1) Join M life: In my conversations with friends visiting Las Vegas (who naturally want to stay on the strip), I have emphasized this new partnership and the earning/redemption potential. However, to take advantage of it, you have to be a member of both Hyatt Gold Passport and M life. This is listed in the FAQ page of the new partnership. To join, simply visit www.mlife.com and click “JOIN NOW” at the top right corner. The process is relatively quick and painless, and again, you HAVE to do this in order to be eligible to earn Hyatt points for your stays at M life resorts.
2) Match your Hyatt status: Once you are a member of both Hyatt Gold Passport and M life, be sure to opt-in for reciprocal status. This is also a very simple step. First, visit this page and click on the “opt-in” link (you may be asked to sign into your Hyatt Gold Passport account). From the next page, click on “SIGN IN TO M life” and once you enter your login information, your M life status should automatically update. As a Hyatt Diamond member, mine immediately jumped from Sapphire to Platinum, offering me additional discounts and on-property benefits that will come in handy the next time I visit Sin City!
3) Verify your accounts at check-in and notify the agent that you would like to earn Hyatt Gold Passport points: According to the FAQ, you must provide both your Hyatt Gold Passport number and your M life account number at check-in, and you should (of course) verify that both numbers are on your final hotel folio. In addition, you must let the check-in agent know that you would like to earn Hyatt Gold Passport points for eligible spend on the reservation.
4) Remember that these resorts are NOT actual Hyatts: Even though this new partnership works for earning and redemption, it’s absolutely essential to realize that these resorts are not actual Hyatts. Right off the bat, as mentioned above, this means that you aren’t entitled to the standard Platinum and Diamond benefits, but it also applies to the Hyatt credit card. If you choose to pay with this card, you would only receive 1 point/$ rather than the 3 points/$ at Hyatt properties.
How do I maximize this partnership?
This is (obviously) the most important question; as readers of TPG, you all want to know how to take advantage of this partnership for earning and redemption! Here are a few things to keep in mind:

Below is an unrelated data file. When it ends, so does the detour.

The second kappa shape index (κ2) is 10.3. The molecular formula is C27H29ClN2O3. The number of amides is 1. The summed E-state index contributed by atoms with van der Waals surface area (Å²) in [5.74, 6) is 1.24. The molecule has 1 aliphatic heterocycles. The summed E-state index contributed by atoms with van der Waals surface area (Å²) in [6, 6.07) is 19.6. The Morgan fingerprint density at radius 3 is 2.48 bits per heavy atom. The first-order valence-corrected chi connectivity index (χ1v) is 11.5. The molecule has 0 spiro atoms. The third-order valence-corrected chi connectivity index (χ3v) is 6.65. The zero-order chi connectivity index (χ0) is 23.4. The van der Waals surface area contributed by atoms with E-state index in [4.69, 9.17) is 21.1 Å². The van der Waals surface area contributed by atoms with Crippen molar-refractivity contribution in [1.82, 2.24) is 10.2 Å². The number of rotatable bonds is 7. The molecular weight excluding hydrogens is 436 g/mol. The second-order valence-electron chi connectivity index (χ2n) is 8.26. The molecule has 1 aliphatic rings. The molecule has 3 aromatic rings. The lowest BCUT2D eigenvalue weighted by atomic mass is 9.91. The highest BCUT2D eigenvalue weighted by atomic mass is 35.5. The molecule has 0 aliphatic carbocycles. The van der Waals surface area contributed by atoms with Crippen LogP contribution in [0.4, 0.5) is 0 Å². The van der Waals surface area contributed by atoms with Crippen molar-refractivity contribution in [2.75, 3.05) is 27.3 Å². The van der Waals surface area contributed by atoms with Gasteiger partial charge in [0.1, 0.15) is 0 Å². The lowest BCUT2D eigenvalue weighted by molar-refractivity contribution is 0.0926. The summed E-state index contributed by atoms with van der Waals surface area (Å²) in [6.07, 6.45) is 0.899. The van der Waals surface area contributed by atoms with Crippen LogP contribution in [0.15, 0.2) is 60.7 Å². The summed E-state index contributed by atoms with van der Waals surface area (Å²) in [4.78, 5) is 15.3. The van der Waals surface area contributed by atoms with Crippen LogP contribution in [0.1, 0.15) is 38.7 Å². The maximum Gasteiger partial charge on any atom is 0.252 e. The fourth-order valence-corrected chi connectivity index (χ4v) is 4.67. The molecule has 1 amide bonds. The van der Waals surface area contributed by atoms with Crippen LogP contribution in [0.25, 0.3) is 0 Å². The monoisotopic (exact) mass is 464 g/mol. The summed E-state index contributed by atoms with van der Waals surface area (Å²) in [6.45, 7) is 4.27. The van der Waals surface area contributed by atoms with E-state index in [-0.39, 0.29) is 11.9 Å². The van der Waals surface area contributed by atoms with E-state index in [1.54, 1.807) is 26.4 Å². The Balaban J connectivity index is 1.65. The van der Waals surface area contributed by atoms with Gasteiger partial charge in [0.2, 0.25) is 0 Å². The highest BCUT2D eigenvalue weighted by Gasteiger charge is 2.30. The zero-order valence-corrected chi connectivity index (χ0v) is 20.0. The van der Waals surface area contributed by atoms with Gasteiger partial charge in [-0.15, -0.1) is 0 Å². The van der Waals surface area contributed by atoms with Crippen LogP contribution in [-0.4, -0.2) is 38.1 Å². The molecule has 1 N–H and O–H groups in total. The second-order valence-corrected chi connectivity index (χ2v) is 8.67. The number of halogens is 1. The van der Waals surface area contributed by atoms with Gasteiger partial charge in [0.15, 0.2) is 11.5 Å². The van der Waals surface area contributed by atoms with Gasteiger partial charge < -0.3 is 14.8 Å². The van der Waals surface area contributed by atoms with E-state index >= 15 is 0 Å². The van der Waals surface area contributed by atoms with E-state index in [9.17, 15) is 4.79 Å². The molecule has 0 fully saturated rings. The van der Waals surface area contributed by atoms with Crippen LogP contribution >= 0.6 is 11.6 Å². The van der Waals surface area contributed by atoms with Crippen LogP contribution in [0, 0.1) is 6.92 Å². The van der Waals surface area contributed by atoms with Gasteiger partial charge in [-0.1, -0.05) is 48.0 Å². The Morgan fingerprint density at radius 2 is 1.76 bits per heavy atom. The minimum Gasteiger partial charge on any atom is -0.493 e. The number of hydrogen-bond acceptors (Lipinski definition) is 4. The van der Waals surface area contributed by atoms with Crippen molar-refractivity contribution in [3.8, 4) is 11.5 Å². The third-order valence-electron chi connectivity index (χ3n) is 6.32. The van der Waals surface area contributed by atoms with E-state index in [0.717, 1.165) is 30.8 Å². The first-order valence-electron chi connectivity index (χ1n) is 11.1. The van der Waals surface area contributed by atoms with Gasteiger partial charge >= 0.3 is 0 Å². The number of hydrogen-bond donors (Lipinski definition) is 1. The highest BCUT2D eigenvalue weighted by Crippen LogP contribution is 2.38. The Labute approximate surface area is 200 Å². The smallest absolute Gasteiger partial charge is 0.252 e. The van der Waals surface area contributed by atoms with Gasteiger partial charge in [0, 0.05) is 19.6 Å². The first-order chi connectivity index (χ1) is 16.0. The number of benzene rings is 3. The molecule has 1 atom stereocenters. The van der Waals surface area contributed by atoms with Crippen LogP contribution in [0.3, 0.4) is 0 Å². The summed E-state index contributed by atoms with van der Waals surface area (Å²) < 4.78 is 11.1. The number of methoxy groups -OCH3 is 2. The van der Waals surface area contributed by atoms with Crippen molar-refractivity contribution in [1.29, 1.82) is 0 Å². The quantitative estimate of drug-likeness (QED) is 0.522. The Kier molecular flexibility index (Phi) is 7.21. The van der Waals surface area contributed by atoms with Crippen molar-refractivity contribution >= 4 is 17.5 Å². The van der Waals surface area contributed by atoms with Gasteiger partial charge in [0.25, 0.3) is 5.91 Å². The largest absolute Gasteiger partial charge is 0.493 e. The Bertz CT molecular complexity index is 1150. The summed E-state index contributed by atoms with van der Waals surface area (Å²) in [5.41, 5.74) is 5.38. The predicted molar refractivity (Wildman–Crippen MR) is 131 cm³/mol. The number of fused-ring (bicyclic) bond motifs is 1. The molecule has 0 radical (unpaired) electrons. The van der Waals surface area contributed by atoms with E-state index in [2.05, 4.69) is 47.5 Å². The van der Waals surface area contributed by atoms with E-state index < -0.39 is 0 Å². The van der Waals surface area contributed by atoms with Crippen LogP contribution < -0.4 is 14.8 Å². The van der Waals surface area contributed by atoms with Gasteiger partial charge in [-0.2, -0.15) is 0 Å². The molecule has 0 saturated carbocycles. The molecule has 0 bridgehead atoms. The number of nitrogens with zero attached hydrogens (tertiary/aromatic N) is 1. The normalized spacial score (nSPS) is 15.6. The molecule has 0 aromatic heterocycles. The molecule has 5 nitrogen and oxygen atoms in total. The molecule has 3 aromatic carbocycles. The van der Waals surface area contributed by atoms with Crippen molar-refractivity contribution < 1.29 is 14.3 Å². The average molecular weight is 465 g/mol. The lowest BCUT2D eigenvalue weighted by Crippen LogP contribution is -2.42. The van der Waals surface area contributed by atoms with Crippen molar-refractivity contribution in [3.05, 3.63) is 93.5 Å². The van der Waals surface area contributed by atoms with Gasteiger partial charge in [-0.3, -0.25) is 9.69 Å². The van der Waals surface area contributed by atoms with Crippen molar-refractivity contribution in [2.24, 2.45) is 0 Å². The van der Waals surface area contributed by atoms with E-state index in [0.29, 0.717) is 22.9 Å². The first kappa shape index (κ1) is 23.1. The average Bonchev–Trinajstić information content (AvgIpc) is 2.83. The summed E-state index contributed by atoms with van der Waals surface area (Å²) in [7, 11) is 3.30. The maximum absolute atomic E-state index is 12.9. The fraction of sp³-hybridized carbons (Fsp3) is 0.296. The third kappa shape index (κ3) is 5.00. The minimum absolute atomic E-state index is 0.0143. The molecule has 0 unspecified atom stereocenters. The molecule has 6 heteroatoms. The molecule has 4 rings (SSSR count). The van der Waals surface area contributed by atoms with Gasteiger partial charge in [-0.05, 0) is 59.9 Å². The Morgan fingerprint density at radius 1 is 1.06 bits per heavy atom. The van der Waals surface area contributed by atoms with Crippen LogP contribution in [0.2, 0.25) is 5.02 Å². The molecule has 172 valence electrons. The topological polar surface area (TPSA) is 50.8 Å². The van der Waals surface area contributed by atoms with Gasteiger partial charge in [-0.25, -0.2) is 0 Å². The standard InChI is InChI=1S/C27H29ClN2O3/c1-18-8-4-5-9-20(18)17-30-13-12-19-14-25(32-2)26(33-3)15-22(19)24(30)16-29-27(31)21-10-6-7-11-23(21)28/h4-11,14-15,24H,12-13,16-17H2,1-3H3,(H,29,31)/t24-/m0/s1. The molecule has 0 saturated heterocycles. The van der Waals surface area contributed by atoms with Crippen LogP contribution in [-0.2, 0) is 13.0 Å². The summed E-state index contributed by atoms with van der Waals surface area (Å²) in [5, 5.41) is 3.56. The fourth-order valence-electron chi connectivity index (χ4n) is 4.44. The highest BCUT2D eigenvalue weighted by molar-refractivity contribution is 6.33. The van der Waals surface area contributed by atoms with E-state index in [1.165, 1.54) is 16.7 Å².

1) Book cheap stays during low season: As I mentioned earlier, Las Vegas during the summer isn’t exactly high season, but if you can stomach a few days of incredible heat (or just plan on soaking in the AC in your hotel!), you can easily rack up elite stay credits on the cheap. For example, I see rates as low as $29/night for mid-week stays at the Excalibur in July, and even with the resort fees and other taxes, that still comes out to just $52.64/night. You can also check out the more luxurious properties on the cheap: I am seeing rates as low as $59/night for Monte Carlo, $75/night for the MGM Grand, and $100/night for Mandalay Bay. All of these rates are available on Hyatt.com, and believe it or not, they actually appear (for the most part) to match what third-party booking sites are offering. Remember that those bookings are not eligible for point earning!
2) Pay for other rooms: We all know that Las Vegas is a prime spot for bachelor/bachelorette/birthday/any excuse to go crazy parties, so if you are traveling with a group, offer to pay for multiple rooms and have your friends cut you checks for their portions. Not only can this help meet any minimum spend requirements to receive a sign-up bonus on a new credit card, but it also allows you to rack up even more Hyatt Gold Passport points. Remember that you can earn points on your room plus two others, as long as you pay for all of them. Unfortunately, only one room counts towards Hyatt elite status qualification.
3) Pay with a card other than your Hyatt Visa: This may not seem obvious, but since the M life resorts aren’t classified as Hyatt properties, you will not receive 3 points for every dollar you spend on the card. Instead, these expenditures are treated like any other purchase: $1 = 1 Hyatt point. As a result, you’d be much better off paying for these stays using a different card, ideally one that offers great return on everyday spend (like the Barclaycard Arrival or new American Express EveryDay cards) or one that provides bonuses for travel purchases (like the Chase Sapphire Preferred).
4) Use points for high season/popular events: One of the best things about this partnership is the sheer number of properties now open for points bookings. With 12 different resorts, the chances of ALL of them being sold out (as of right now) is slim. Take New Year’s Eve, for example. For a one-night stay this coming December 31st, one of the most popular nights in Las Vegas, there are still three hotels available: The Mirage ($439 or 20,000 points per night), Vdara ($459 or 20,000 points), or Aria ($574 or 25,000 points). In all three cases, you are getting better than 2 cents per point. While this is (obviously) an extreme example, be sure to check this option during other times, especially long weekends, the Consumer Electronics Show (January 6th – 9th this coming year), the Super Bowl, and March Madness.
5) Visit other M life resorts: The twelve participating M life resorts offer visitors a wide variety of accommodation options, but one of the best things about joining M life is that you can room charge eligible spend from any of them. Let’s say (for example) that you booked a room at one of the lower-end properties but wanted to splurge for a Cirque du Soleil show, or the terrific champagne brunch buffet at Bellagio, or maybe a casual bite at Burger Bar in Mandalay Bay (incidentally one of my FAVORITE dining spots in the whole city). Because these charges will post to your actual room, you will earn 5 points/$ (plus the 15% or 30% bonus if you are Platinum or Diamond, respectively). Remember that this still holds true even if your room rate is ineligible for points; eligible room charges can still earn Gold Passport points.